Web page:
The first condition is that the EEA national was lawfully resident in the UK on 31 December 2020. Being lawfully resident means living in the UK in line with the EU free movement rules as they applied before 31 December 2020. This includes working, looking for a job, being a student or even coming on holiday, as long as it was for less than three months. The rules are complicated and are expained in greater detail on Shelter Legal.

The second condition is that the EEA national meets the same additional requirements that apply to EEA nationals with pre-settled status when they apply as homeless. For example, they are a worker or a self-employed person. 

EEA nationals have until 30 June 2021 to apply to the EU Settlement Scheme. There is no requirement that an EEA national applies to the Scheme before they ask the council for homelessness assistance. If the EEA national does not receive a decision by 30 June 2021, the temporary protection rules will continue until they get their status. 

EEA nationals whose EU Settlement Scheme application was rejected

If an application to the Scheme has been rejected, the EEA national needs specialist immigration advice.  

An EEA national whose application has been rejected by the Scheme may be eligible for homelessness assistance under other rules that apply to people from abroad. 

Proving status under the EU Settlement Scheme

EU Settlement Scheme operates as a digital-only service and no paper proof of immigration status is issued. There are no stamps in the passport. To access the Home Office digital portal, an EEA national needs access to their ID document, phone number and email address.  

This may make it difficult for some EEA nationals with settled status to prove it to a housing officer, especially if they had to leave their accommodation in a hurry and cannot access their belongings. 

Where an EEA national cannot access their digital data, a letter or an email from the Home Office should be sufficient to show there is a reason to believe that the person may be eligible for homelessness assistance.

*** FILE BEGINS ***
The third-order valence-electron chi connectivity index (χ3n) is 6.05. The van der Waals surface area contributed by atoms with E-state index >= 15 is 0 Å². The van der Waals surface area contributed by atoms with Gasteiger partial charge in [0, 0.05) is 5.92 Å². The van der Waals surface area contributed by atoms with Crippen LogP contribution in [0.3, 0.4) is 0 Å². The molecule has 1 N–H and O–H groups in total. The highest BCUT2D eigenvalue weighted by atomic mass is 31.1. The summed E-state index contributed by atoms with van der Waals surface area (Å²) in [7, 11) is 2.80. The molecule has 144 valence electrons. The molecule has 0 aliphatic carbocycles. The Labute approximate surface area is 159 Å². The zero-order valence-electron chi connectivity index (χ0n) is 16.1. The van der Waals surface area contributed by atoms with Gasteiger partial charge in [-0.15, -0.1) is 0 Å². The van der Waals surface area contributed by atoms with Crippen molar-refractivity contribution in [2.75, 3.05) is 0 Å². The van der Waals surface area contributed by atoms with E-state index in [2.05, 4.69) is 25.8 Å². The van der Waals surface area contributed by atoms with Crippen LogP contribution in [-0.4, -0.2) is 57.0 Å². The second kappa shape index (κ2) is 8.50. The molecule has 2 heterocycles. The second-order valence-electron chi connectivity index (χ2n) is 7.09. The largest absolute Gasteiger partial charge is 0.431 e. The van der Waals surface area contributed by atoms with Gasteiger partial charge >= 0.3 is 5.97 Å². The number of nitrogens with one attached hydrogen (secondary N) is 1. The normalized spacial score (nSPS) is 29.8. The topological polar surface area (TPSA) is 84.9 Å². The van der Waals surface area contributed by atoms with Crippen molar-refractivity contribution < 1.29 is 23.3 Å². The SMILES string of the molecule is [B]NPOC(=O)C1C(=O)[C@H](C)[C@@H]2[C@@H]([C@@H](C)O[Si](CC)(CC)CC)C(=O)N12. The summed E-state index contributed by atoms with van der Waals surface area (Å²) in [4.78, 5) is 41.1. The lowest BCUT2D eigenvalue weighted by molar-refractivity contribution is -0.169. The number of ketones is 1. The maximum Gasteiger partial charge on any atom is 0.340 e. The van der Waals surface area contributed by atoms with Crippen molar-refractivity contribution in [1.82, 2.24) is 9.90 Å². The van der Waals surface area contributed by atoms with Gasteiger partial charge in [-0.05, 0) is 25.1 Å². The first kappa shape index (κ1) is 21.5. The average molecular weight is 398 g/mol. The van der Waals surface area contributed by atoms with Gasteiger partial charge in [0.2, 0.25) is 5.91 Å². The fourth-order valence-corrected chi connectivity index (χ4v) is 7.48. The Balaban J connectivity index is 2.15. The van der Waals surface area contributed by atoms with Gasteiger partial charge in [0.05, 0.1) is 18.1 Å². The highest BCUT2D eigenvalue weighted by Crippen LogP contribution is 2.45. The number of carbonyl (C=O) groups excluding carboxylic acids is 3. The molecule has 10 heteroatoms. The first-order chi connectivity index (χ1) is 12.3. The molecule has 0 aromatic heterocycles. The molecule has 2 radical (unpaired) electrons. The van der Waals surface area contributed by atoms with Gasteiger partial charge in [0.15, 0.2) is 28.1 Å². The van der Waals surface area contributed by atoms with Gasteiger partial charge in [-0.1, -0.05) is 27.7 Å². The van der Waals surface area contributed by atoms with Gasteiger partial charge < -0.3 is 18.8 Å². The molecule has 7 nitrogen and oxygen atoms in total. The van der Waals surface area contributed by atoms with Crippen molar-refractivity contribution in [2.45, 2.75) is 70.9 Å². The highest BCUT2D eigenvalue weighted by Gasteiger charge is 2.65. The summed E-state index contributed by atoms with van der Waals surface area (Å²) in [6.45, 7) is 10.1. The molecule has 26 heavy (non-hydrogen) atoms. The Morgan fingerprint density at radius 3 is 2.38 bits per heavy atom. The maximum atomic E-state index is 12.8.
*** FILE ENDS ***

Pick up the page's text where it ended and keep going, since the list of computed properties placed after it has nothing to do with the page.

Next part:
Low evidence threshold for emergency accommodation

Councils must offer emergency accommodation to anyone who is homeless, as long as there is a reason to believe that the person may also be: 

  • eligible 
  • in priority need 

Priority need means for example having children or being vulnerable because of a disability or old age.  

‘Reason to believe’ is a low threshold and councils must not delay offering emergency help until extensive enquiries are carried out.  

For example, in the case of a homeless EEA national with pre-settled status, a payslip or a bank statement showing that they are employed would likely be enough. 

Further resources

Shelter Legal is an online guide to housing law and provides more information on the housing rights of EEA nationals discussed in this article.

People with EU pre-settled status eligibility for homeless assistance explains the rules for getting homeless assistance for EEA nationals with pre-settled status.

People with EU temporary protection eligibility for homeless assistance sets out the rules for EEA nationals who have not yet been granted settled or pre-settled status under the EU Settlement Scheme.

People from abroad who are eligible for homeless assistance lists categories of people who may be eligible for homelessness assistance under rules other than the EU Settlement Scheme.

Homeless application process provides an overview of how people can make a homeless application to a local authority and what duties are owed to them.

Gov.uk has infomation on how to find a certified information adviser. 

Find an immigration adviser directs to databases of registered advisers and explains what to check before hiring an adviser.